Chamber Music in France Featuring Flute and Soprano, 1850-1950, and a Study of the Interactions Among the Leading Flutists, Sopranos, Composers, Artists, and Literary Figures of the Time

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This dissertation, together with the accompanying recital recordings, constitute an examination of chamber music for flute, soprano, and piano and for flute, soprano, and chamber ensemble written by French composers between 1850 and 1950. This examination includes an annotated bibliography of the music, a written document studying the interactions of the leading flutists, sopranos, composers, artists, and literary figures of the time, and two recitals of representative works from the repertoire of about 120 minutes, which were recorded during performances at University of Maryland in March of 2004. The text examines the various types of chamber works written during this period for flute and soprano, with and without additional accompaniment. The amount of repertoire written for flute and voice during this period by composers of a single nationality is exceptional in the history of music. The annotated bibliography lists about 100 pieces in the genre, a truly substantial repertoire. As a performer, I was intrigued by the possibility that several generations of highly gifted, individualistic performers may have inspired these composers to produce this tremendous outpouring of repertoire. With the proximity of so many great singers and flutists in Paris at the time, it can hardly be coincidental that so many composers, both the most well-known and some who are quite obscure today, produced so many exceptional works for these combinations of instruments with voice. Indeed, I contend that the composers were influenced both by specific musicians and by their contemporaries and colleagues in literature and the visual arts, who inspired them to give so much attention to the development of what would have been regarded as a small form. Part of my historical research has been to search for the intersections between performer, poet, and composer and to determine some of the ways in which they affected one another. A second purpose of my study is to develop an annotated bibliography of these works, thus providing extensive, useful information regarding first performances, instrumentation, vocal range, flute range, keys, time signatures, dedications, timings of the works, publisher, availability, and the relative merit of the works themselves. Many of the compositions for soprano and flute are, admittedly, of dubious musical value, but some are masterworks of the chamber music repertoire, and few are actively performed today. In addition, a large number of the pieces listed in the bibliography are out of print. Because so many of the composers no longer have a significant prominence, their works today lay generally unperformed and undiscovered. The annotated bibliography also serves as a reference guide for today's performers of this repertoire. A final purpose of this study is the performance and preservation through audio recordings of a number of works associated with this project. The recordings will serve as a means of documenting some of this remarkable music.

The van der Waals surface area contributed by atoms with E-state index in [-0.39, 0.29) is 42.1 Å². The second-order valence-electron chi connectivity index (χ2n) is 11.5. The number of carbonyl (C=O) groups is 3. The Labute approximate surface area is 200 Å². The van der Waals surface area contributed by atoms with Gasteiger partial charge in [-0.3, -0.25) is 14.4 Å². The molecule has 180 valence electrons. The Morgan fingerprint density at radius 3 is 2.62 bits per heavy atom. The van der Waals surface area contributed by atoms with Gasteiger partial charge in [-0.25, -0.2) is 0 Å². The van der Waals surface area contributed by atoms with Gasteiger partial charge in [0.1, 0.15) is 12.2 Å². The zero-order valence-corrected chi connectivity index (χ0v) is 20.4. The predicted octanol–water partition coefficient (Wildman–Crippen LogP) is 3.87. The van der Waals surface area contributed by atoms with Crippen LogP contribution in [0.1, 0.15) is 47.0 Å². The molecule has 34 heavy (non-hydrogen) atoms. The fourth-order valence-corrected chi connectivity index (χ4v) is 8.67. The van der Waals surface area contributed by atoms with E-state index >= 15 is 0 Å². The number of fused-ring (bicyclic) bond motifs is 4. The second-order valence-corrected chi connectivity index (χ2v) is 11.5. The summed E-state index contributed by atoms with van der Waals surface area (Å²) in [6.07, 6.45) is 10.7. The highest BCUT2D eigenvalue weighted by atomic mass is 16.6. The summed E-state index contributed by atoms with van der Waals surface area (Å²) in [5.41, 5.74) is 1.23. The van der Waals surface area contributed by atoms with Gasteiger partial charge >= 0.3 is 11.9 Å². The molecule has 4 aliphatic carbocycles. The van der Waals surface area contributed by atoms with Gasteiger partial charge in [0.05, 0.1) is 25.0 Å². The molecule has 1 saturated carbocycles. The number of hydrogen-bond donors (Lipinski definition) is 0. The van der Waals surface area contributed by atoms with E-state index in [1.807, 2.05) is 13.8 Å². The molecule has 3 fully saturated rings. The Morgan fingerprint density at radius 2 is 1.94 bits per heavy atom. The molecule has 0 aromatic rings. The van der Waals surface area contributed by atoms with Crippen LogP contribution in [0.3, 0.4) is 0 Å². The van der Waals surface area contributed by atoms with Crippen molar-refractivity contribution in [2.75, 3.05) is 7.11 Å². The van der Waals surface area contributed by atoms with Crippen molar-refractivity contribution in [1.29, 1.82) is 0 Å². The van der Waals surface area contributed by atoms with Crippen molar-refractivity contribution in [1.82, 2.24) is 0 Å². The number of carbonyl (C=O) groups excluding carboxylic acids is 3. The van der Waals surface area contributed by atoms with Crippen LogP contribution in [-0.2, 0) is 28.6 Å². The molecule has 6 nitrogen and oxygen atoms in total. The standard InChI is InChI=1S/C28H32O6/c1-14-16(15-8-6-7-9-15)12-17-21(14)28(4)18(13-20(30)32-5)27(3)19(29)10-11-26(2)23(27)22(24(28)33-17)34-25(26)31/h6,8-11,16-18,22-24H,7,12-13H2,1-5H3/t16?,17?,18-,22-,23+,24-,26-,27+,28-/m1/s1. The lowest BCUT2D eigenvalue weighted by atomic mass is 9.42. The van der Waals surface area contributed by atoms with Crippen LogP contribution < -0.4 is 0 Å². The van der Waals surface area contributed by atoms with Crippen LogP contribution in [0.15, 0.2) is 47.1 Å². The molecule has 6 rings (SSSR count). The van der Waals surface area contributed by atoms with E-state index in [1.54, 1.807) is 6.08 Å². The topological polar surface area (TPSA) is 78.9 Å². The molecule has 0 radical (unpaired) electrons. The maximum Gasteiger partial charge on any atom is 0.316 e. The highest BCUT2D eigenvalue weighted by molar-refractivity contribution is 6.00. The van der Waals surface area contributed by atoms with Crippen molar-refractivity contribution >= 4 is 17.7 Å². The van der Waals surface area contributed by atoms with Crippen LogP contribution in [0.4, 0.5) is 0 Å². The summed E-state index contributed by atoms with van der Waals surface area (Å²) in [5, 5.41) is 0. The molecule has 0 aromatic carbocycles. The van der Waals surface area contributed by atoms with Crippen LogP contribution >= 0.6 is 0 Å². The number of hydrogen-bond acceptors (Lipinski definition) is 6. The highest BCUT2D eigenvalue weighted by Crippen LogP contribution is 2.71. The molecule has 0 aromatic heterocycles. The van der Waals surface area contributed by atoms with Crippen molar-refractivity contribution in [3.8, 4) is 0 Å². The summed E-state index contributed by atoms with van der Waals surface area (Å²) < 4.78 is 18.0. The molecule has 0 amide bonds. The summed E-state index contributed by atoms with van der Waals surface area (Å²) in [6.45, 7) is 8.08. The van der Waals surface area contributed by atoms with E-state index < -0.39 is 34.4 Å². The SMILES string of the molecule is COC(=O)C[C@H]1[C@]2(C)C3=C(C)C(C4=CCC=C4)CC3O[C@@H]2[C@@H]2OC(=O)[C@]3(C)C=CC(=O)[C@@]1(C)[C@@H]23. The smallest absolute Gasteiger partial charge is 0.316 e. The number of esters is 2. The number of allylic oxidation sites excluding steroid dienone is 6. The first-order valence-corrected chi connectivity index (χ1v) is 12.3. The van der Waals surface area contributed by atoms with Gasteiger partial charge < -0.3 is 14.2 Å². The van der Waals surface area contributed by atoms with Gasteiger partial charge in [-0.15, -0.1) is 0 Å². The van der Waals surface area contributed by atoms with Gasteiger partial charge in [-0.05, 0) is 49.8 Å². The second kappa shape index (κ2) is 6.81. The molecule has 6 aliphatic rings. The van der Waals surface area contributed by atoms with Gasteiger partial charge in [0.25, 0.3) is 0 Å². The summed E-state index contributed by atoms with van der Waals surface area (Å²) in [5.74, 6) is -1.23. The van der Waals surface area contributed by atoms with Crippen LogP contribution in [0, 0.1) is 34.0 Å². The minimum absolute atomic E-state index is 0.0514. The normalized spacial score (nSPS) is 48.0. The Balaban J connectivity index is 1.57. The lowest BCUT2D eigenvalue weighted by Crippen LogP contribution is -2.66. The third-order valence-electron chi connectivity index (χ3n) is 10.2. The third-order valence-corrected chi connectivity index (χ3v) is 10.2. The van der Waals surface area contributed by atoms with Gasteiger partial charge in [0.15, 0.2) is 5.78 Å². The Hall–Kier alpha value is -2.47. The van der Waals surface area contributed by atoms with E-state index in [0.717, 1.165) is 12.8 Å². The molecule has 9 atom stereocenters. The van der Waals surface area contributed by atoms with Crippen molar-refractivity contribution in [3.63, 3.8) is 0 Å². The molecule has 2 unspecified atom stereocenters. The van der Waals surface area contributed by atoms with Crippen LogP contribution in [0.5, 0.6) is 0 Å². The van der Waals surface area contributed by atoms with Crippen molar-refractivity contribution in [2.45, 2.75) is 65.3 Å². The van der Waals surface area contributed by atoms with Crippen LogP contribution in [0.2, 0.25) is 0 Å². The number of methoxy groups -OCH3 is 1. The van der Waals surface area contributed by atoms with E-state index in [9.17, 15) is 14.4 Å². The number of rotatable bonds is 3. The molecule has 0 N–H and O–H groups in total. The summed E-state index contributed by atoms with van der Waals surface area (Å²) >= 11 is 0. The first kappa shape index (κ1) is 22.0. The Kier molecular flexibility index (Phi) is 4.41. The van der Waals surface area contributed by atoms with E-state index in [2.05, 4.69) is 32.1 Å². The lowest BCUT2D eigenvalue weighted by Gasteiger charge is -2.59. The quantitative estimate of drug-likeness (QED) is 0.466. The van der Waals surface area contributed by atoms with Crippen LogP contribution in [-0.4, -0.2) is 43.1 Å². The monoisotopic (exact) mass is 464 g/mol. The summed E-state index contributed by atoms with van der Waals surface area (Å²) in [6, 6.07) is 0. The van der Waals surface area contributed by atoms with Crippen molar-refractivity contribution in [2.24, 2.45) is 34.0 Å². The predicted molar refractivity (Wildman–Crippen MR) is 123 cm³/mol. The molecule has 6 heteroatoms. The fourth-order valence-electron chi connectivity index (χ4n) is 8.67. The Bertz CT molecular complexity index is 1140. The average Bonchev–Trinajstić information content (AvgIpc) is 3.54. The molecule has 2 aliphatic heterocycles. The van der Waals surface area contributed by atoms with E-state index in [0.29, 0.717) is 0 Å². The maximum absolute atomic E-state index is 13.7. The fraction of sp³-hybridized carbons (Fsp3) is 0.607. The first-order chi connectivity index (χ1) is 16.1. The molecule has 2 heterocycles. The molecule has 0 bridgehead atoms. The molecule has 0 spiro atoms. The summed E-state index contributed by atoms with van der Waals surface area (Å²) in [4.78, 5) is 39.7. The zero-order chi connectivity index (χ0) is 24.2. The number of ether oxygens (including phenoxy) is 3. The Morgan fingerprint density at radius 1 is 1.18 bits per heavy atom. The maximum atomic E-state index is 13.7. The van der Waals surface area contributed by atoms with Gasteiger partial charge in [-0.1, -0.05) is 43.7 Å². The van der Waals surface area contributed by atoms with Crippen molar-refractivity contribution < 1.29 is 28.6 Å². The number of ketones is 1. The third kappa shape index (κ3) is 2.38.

NOTICE: Recordings accompanying this record are available only to University of Maryland College Park faculty, staff, and students and cannot be reproduced, copied, distributed or performed publicly by any means without prior permission of the copyright holder.